Prepared I came that day. Literally to the level that I made flashcards for all the areas and attempted to memorize as much of the content as possible for purposes of impressing her with my ability to swiftly regurgitate regulatory jargon.
“The conditions of coverage and payment for outpatient physical therapy, occupational therapy or speech-language pathology services are as follows.” And, are you aware that, “The plan of care shall contain, at minimum, the following information as required by regulation: diagnoses; long-term treatment goals; and type, amount, duration and frequency of therapy services.”
I was on top of the world with my newfound knowledge and understanding of why and how we are asked to code, document and support our services.
And did you know “skill” has criteria? All this time I was confused with the term skill being associated with Medicare Part A. As therapists, we are accountable with showing skill for all those we serve. My mind was blown!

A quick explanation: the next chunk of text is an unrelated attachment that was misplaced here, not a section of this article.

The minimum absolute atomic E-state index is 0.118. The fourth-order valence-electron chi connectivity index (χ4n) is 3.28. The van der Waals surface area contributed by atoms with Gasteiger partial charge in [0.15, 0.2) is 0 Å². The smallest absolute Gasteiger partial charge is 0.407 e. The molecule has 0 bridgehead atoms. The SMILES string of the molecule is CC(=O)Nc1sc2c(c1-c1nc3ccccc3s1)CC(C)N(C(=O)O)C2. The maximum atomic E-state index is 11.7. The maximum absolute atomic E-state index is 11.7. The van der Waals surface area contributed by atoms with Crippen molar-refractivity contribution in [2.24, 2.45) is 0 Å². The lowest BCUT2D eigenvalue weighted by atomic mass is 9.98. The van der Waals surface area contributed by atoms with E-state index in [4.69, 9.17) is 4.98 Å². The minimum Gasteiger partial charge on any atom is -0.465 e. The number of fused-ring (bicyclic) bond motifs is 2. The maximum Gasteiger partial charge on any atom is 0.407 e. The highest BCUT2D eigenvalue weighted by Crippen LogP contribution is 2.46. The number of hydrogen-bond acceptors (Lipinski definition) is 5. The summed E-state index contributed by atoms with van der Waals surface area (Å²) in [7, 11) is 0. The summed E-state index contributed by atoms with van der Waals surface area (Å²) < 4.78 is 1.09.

Still to this day I review this manual every January. And still to this day, I learn something new every time. I recommend you do the same.
Staying on the theme of progress, for today’s purposes and as we move into a new year full of opportunities for personal, and professional improvement, let us consider what is required of us, per MBPM Chapter 15 when documenting patient progress.
Content of Clinician (Therapist, Physician/NPP) Progress Reports. The progress report of a clinician shall also include:
- Assessment of improvement, extent of progress (or lack thereof) toward each goal
- Plans for continuing treatment, reference to additional evaluation results, and/or treatment plan revisions should be documented in the clinician’s progress report
- Changes to long or short term goals, discharge or an updated plan of care that is sent to the physician/NPP for certification of the next interval of treatment
- Objective reports of the patient’s subjective statements, if they are relevant. For example, “Patient reports pain after 20 repetitions”. Or, “The patient was not feeling well on 11/05/06 and refused to complete the treatment session.”